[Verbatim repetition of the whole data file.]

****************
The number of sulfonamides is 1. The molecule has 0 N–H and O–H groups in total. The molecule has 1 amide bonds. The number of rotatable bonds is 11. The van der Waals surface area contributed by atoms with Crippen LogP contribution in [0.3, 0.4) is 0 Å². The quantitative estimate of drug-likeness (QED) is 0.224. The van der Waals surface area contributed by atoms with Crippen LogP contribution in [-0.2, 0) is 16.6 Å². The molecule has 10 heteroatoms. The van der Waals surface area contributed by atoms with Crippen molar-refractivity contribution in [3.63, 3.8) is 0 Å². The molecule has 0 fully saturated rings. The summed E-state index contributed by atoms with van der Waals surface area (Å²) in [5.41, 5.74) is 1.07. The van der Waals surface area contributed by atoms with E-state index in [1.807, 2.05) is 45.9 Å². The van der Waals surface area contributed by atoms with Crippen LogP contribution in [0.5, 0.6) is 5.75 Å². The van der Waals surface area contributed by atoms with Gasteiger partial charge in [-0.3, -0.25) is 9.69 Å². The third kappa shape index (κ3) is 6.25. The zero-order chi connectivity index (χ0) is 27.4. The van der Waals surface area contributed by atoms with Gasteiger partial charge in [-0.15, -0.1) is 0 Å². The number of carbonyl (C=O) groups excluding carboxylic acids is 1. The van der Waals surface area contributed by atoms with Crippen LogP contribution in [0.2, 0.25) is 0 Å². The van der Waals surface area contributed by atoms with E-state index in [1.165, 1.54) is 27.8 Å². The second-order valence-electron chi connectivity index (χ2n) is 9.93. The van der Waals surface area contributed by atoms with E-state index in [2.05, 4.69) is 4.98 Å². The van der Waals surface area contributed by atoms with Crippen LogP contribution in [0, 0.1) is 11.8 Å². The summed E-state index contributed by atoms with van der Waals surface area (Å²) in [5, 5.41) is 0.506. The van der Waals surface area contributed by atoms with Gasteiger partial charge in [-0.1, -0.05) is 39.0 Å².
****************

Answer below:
The number of sulfonamides is 1. The molecule has 0 N–H and O–H groups in total. The molecule has 1 amide bonds. The number of rotatable bonds is 11. The van der Waals surface area contributed by atoms with Crippen LogP contribution in [0.3, 0.4) is 0 Å². The quantitative estimate of drug-likeness (QED) is 0.224. The van der Waals surface area contributed by atoms with Crippen LogP contribution in [-0.2, 0) is 16.6 Å². The molecule has 10 heteroatoms. The van der Waals surface area contributed by atoms with Crippen molar-refractivity contribution in [3.63, 3.8) is 0 Å². The molecule has 0 fully saturated rings. The summed E-state index contributed by atoms with van der Waals surface area (Å²) in [5.41, 5.74) is 1.07. The van der Waals surface area contributed by atoms with E-state index in [1.807, 2.05) is 45.9 Å². The van der Waals surface area contributed by atoms with Crippen LogP contribution in [0.5, 0.6) is 5.75 Å². The van der Waals surface area contributed by atoms with Gasteiger partial charge in [-0.3, -0.25) is 9.69 Å². The third kappa shape index (κ3) is 6.25. The zero-order chi connectivity index (χ0) is 27.4. The van der Waals surface area contributed by atoms with Gasteiger partial charge in [-0.15, -0.1) is 0 Å². The number of carbonyl (C=O) groups excluding carboxylic acids is 1. The van der Waals surface area contributed by atoms with Crippen LogP contribution in [0.2, 0.25) is 0 Å². The van der Waals surface area contributed by atoms with E-state index in [1.165, 1.54) is 27.8 Å². The second-order valence-electron chi connectivity index (χ2n) is 9.93. The van der Waals surface area contributed by atoms with E-state index in [2.05, 4.69) is 4.98 Å². The van der Waals surface area contributed by atoms with Crippen LogP contribution in [0, 0.1) is 11.8 Å². The summed E-state index contributed by atoms with van der Waals surface area (Å²) in [5, 5.41) is 0.506. The van der Waals surface area contributed by atoms with Gasteiger partial charge in [-0.1, -0.05) is 39.0 Å².